Berwick, Pronovost, and the Non-Scalability of Charisma

By  |  July 23, 2010 |  21 

Early on, many social movements depend on a charismatic leader to focus attention, build a burning platform, and inspire people to action. You know when the movement has made it when it no longer needs such a leader for fuel.

The safety and quality movements have picked up tremendous steam over the past decade, but they haven’t yet hit that self-sustaining tipping point. Last week, there were two things that reminded me of this: the announcement of a new leader of the Institute for Healthcare Improvement (IHI), and a doleful JAMA essay by Peter Pronovost.

During the circus that was Don Berwick’s recess appointment to lead the Centers for Medicare & Medicaid Services (CMS), all eyes were trained Inside the Beltway. But 440 miles north, in Cambridge, MA, arguably the most important organization in the quality and safety galaxy needed to get on with its business. On July 8th, IHI announced its choice of Maureen Bisognano to become its new CEO. Maureen is a nurse and former hospital exec who has spent the last 15 years at IHI as Don’s consigliere. She is a terrific person, with boundless energy and great organizational skills – insiders will tell you that she was the reason that IHI’s trains ran on time for the past decade, as Don is the quintessential big picture guy.

Don, of course, has extraordinary strengths as a leader, particularly in visioning and communicating. His annual IHI speech is legendary, for good reason. Consider this, from a 2004 Boston Globe profile:

Just from appearance and demeanor, you’d expect the 5-foot-10 Berwick to deliver an earnest but dull PowerPoint speech. He doesn’t wave his arms and never raises his voice, which has a low, occasionally rasping quality to it…. But there is a quiet charisma about him. He knows how to simultaneously play on the emotional and logical sides of his listeners’ brains. He is also the king of metaphors. Over the years, his listeners have heard him explain health care in relation to his younger daughter’s soccer team; the sinking of a Swedish warship; the Boston Red Sox; Harry Potter; NASA; the contrasting behaviors of eagles and weasels; his wimpy Ford Windstar (a dated reference since he now drives a used BMW convertible); and his left knee.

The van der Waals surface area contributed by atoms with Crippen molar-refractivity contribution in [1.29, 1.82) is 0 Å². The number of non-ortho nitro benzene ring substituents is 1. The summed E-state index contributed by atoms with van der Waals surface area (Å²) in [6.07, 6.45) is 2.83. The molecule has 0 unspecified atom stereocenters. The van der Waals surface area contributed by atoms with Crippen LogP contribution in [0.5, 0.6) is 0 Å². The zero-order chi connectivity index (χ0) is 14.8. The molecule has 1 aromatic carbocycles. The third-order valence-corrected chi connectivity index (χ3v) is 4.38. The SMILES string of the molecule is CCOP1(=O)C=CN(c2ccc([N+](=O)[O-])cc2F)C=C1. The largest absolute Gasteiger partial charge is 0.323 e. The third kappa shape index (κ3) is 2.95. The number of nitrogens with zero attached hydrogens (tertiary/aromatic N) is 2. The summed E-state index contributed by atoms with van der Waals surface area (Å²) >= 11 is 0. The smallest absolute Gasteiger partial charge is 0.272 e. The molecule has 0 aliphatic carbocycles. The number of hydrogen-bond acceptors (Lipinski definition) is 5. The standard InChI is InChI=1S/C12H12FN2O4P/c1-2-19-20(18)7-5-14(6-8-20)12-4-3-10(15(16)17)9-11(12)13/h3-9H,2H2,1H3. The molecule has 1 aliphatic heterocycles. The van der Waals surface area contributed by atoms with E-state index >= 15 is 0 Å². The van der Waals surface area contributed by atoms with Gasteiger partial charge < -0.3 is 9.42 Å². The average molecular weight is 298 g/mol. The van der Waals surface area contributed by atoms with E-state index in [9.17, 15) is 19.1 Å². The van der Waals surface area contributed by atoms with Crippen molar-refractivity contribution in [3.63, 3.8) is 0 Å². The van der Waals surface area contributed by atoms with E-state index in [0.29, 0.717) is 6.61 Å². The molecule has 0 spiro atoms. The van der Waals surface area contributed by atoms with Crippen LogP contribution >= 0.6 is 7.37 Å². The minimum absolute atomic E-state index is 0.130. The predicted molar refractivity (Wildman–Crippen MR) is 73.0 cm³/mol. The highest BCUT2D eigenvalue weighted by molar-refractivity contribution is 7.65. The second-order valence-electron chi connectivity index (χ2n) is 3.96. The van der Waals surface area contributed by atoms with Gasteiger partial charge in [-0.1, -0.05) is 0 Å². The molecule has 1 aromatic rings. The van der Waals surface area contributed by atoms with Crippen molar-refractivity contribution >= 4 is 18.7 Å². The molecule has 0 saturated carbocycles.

I’ve heard Maureen speak on several occasions, and she is quite good. But she’s no Don Berwick.

So what will happen to IHI in a post-Berwick era? The Institute remains an essential resource for thousands of hospitals around the country, and will undoubtedly continue its vital role. But my guess is that IHI will ultimately need to find a charismatic physician-leader to fill Don’s humongous shoes (unless they can hold off until Don returns from CMS, which could be as soon as late-2011, if a pissed off Senate stonewalls him when his recess appointment expires). Part of IHI’s magic has been getting, and keeping, docs at the table, and I doubt Maureen will be able to do this over the long haul, notwithstanding her impressive skills. I hope I’m wrong, but I don’t think I am.

A few days after hearing of Maureen’s appointment, I read a JAMA piece by Peter Pronovost of Johns Hopkins. Peter, of course, is the Genius Award-winning architect of the Keystone Project, which nearly eliminated central-line associated bloodstream infections (CLABSI) in Michigan ICUs, saving hundreds of lives and millions of dollars. Based on this breathtaking success, Peter received megabucks from AHRQ and some philanthropists to roll out his checklist initiative to the other 49 states.

Peter tells me that there have been some real success stories in the first year – a couple of states have seen results comparable to Michigan’s. But the glass is more empty than full – the implementation rate in most states has been sluggish; in some, downright pitiful.

Why? In the JAMA paper, Peter writes, plaintively,

In many states, less than 20% of hospitals have volunteered to participate. Some hospitals have reduced infection rates, most have not. Some hospitals claim they use the checklist, despite having high or unknown infection rates…. Some hospitals blame competing priorities for their inattention to these infections. If these lethal, expensive, measurable, and largely preventable infections are not a priority, what is?